TCU Sodexo workers ratify first contract

Food service workers at Texas Christian University in Fort Worth on July 15 ratified their first collective bargaining agreement.

The workers began organizing a union last year when their employer Sodexo reclassified many of them as part-time employees. Those reclassified lost their health care insurance and their vacation and sick pay benefits.

The organizing drive resulted in a March union representation election in which workers voted 89 to 63 to join United Food and Commercial Workers Local 1000.

The workers’ bargaining committee reached a tentative agreement with Sodexo in June.

“It was so inspiring to see these workers bargain their first contract,” said Casey Williams, secretary-treasurer of UFCW Local 1000. “It was an honor to sit down next to them at the negotiating table and fight for their seniority, vacations, and raises.”

The new collective bargaining agreement restores the workers’ health care, vacation, and sick pay benefits. It also provides for annual pay raises for the life of the contract, establishes seniority rights and a job bidding process, and improves job security.

The new agreement is the result of an organizing effort that began soon after Sodexo announced its benefit cuts. After the announcement, some TCU Sodexo workers contacted Local 1000.

With the help of Local 1000, the workers formed an organizing committee, which they named TCU Sodexo Workers United.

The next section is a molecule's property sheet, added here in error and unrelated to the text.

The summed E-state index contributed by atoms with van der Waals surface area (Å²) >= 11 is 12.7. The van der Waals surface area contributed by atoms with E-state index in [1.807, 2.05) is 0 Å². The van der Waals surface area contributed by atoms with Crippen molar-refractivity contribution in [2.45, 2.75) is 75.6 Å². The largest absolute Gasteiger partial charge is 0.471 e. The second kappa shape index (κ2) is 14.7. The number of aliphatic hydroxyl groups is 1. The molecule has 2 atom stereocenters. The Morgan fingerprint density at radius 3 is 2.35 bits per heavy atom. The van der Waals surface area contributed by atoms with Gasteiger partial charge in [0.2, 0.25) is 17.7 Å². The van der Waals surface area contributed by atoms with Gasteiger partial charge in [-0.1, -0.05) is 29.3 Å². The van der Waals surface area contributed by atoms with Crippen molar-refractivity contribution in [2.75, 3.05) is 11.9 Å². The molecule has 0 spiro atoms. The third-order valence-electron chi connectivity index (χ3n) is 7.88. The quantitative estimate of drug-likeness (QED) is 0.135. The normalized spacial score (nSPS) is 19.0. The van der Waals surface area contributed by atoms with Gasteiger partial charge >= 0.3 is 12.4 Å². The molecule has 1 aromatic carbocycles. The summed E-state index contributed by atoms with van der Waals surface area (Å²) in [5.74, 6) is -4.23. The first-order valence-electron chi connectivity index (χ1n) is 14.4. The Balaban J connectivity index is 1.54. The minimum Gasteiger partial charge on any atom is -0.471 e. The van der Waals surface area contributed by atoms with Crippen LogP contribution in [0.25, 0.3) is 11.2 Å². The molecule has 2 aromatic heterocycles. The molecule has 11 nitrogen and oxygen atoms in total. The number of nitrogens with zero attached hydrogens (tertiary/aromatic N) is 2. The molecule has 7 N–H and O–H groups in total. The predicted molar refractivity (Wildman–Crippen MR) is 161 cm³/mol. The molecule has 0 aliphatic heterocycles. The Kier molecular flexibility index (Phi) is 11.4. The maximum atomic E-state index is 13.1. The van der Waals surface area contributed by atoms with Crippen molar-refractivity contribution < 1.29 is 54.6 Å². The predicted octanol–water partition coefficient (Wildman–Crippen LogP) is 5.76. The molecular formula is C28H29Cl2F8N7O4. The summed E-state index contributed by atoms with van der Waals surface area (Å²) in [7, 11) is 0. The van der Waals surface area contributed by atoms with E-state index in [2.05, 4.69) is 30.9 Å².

Members of the organizing committee began talking to other workers about forming a union, gathered signatures on a union representation petition, created a Facebook page, and conducted an outreach campaign that won support among TCU students and faculty.

After the workers won their union representation vote, they prioritized their bargaining proposals and elected a negotiating committee.

Bargaining for the first contract lasted about two months, a relatively short time for most first collective bargaining agreements.

“The talks were civil and professional,” said Roy Papajohn, a Sodexo worker and UFCW negotiating committee member. “. . . Both sides were tough in the bargaining, but we were able to find middle ground on areas of disagreement. I feel we reached a fair agreement and TCU workers are happy with the final outcome.”

Sodexo workers at TCU aren’t the only ones to fight back when their benefits were eliminated.

Sodexo workers at Curry College in Milton, Massachusetts, Earlham College in Richmond, Indiana, and Emerson College in Boston also began forming unions when Sodexo announced the benefit cuts.

These organizing drives and other efforts by Sodexo workers and their student and faculty allies caused Sodexo to reverse itself and restore health care and other benefits.

The successful organizing campaign at TCU could lead to more Sodexo workers joining Local 1000.

The Dallas Morning News reports that Local 1000 is working with Sodexo workers at Texas A&M-Commerce and Dallas Baptist University in Texas and Tulsa University, Oral Roberts University, and Langston University in Oklahoma to help them form unions.

“(The first contract with Sodexo at TCU) is an opportunity to continue offering the chance to organize to other Sodexo workers,” said Anthony Elmo, Local 1000 communications and political director to the Dallas News. “I think they’ll be interested to hear what the union can help them accomplish.”

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